In the last post, we saw that the Metropolis sampler can be used in order to generate a random sample from a posterior distribution that cannot be found analytically.

Following the same idea, Gibbs sampling is a popular Markov Chain Monte Carlo (MCMC) technique that is more efficient, in general, since the updates of the parameters are now made one at a time, instead of simultaneously in the Metropolis.

We will use the same methodology as for the Metropolis exercises.

We will use concepts of Extreme Value Theory (EVT) with the Gumbel distribution, which is a distribution with only 2 parameters: location and scale.

Recall that the goal here is not to study EVT, but just use it for Bayesian inference. We will use the `evd`

package with the `dgev()`

family of functions (`rgev()`

, `pgev()`

, as well as the `ggplot2`

and `gridExtra`

packages for visualization. When the shape parameter is set to “0” for the GEV distribution, you retrieve the Gumbel distribution.

The solutions for these set of exercises can be found here.

**Exercise 1**

Consider a Gumbel distribution with location and scale parameters set to 0 and 0.5 (resp.) and generate a random sample of size 1,000. Plot the kernel density of this sample, together with the theoretical density.

(Take the `seed`

1234 to obtain the same results as in the solutions.)

**Exercise 2**

Relying on the `dgev()`

function from the `evd`

package, write the **log**-likelihood function of the Gumbel distribution. Then, compute the log-likelihood value for the sample from Exercise 1.

(Note : Working with **log**-values will simplify the computations.)

**Exercise 3**

Consider a non-informative prior, in terms of a large variance normal prior (sd = 50) for each of the two parameters individually centered on the true parameter value.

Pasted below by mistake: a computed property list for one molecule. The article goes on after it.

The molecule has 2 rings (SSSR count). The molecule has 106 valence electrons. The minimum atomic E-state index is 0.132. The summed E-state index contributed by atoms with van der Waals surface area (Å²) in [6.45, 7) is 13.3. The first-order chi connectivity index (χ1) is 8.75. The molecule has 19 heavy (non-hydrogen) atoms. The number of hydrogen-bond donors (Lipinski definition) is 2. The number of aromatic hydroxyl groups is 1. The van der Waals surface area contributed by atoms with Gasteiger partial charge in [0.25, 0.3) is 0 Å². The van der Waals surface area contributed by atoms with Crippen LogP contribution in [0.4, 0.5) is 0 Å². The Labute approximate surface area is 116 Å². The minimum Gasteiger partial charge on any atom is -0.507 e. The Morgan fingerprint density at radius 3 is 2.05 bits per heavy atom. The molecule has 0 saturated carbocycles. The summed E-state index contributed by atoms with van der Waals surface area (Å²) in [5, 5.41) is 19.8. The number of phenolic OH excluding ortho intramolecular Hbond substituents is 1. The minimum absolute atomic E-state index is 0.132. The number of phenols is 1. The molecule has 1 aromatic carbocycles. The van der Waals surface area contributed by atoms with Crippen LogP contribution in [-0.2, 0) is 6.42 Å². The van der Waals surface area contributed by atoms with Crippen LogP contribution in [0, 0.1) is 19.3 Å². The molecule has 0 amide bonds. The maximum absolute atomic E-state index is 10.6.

Using the likelihood function from Exercises 2, write a function that computes the log-posterior.

(**HINT** : if you work with log values, you can simply sum the terms.)

Then, compute the log-posterior value of the generated sample.

**Exercise 4**

Now you have all the tools to build the Gibbs sampler.

**a.** Take the mean and the SD of the generated sample of Exercise 1 as starting values for the location and the scale parameters (resp.) and take 1,000 iterations.

**b.** Initialize the output data-frame (or matrix) which will contain the generated chains for the parameters.

**c.** Run the algorithm by taking normal distributions for proposals (these are symmetric distributions) with 0.05 and 0.01 as the respective standard deviations.

**Exercise 5**

**a.** Check visually that the chains of the Gibbs sampler converge. Do they seem stationary?

**b.** Then, check that the chains are indeed updating one at a time while they are updated simultaneously in the Metropolis algorithm.

**HINT:** Recall the function for the Metropolis algorithm created in the previous set of exercises.

**c.** What do you observe with the starting values used to generate these chains?

**Exercise 6**

The acceptance rate of the Gibbs sampler (ex. the proportion of times that a proposal is accepted in the algorithm) is crucial for the efficiency of the algorithm. Complete the previous code in order to retrieve the acceptance rate of this Gibbs sampler.

**Exercise 7**

Gather everything you did earlier into one function.

BONUS: add a parameter for the burn-in inside the function.

**Exercise 8**

It is recommended to target acceptance rates of around 40% for the Gibbs sampler since components are updated one at a time.

Use the function created above to find better values for the proposal standard deviations in order to reach these target acceptance rates.

**Exercise 9**

Provide a nice visualization (using `ggplot2`

) of the chains that also shows the Bayesian posterior estimates of the parameters (Take the median.)

Check whether increasing the number of iterations or adding a burn-in period could improve the results.

Broadway says

This is great! I now understand how the Gibbs sampler works. Other explanations I came across were too mathematical in nature, whereas this programmatic explanation is perfect for an R programmer. I do think it would be helpful to explain why 0.05 and 0.01 standard deviations were chosen as random proposal moves. When I build my own Gibbs sampler I’m not sure how I’ll choose these hyperparameters. Trial and error?

Thanks,

B